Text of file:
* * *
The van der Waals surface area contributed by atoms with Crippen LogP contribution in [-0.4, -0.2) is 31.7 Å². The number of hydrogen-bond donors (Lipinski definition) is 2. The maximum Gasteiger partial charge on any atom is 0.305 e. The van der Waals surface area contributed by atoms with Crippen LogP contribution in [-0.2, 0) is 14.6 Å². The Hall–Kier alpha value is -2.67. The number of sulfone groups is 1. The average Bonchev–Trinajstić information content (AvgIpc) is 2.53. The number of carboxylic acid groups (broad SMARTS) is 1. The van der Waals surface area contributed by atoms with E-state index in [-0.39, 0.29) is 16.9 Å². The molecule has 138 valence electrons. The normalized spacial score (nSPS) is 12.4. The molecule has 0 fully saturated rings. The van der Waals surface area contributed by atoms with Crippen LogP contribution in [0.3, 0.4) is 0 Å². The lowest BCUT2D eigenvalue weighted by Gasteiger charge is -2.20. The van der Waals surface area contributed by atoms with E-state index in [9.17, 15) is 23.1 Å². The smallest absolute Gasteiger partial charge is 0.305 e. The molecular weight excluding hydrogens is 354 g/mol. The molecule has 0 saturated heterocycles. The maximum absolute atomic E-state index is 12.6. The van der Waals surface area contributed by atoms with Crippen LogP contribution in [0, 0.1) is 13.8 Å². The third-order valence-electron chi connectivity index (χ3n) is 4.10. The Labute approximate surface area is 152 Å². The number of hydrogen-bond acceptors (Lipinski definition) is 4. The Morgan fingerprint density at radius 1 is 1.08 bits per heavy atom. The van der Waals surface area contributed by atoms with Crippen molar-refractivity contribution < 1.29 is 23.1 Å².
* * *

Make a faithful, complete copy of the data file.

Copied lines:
The van der Waals surface area contributed by atoms with Crippen LogP contribution in [-0.4, -0.2) is 31.7 Å². The number of hydrogen-bond donors (Lipinski definition) is 2. The maximum Gasteiger partial charge on any atom is 0.305 e. The van der Waals surface area contributed by atoms with Crippen LogP contribution in [-0.2, 0) is 14.6 Å². The Hall–Kier alpha value is -2.67. The number of sulfone groups is 1. The average Bonchev–Trinajstić information content (AvgIpc) is 2.53. The number of carboxylic acid groups (broad SMARTS) is 1. The van der Waals surface area contributed by atoms with E-state index in [-0.39, 0.29) is 16.9 Å². The molecule has 138 valence electrons. The normalized spacial score (nSPS) is 12.4. The molecule has 0 fully saturated rings. The van der Waals surface area contributed by atoms with Crippen LogP contribution in [0.3, 0.4) is 0 Å². The lowest BCUT2D eigenvalue weighted by Gasteiger charge is -2.20. The van der Waals surface area contributed by atoms with E-state index in [9.17, 15) is 23.1 Å². The smallest absolute Gasteiger partial charge is 0.305 e. The molecular weight excluding hydrogens is 354 g/mol. The molecule has 0 saturated heterocycles. The maximum absolute atomic E-state index is 12.6. The van der Waals surface area contributed by atoms with Crippen LogP contribution in [0, 0.1) is 13.8 Å². The third-order valence-electron chi connectivity index (χ3n) is 4.10. The Labute approximate surface area is 152 Å². The number of hydrogen-bond acceptors (Lipinski definition) is 4. The Morgan fingerprint density at radius 1 is 1.08 bits per heavy atom. The van der Waals surface area contributed by atoms with Crippen molar-refractivity contribution < 1.29 is 23.1 Å².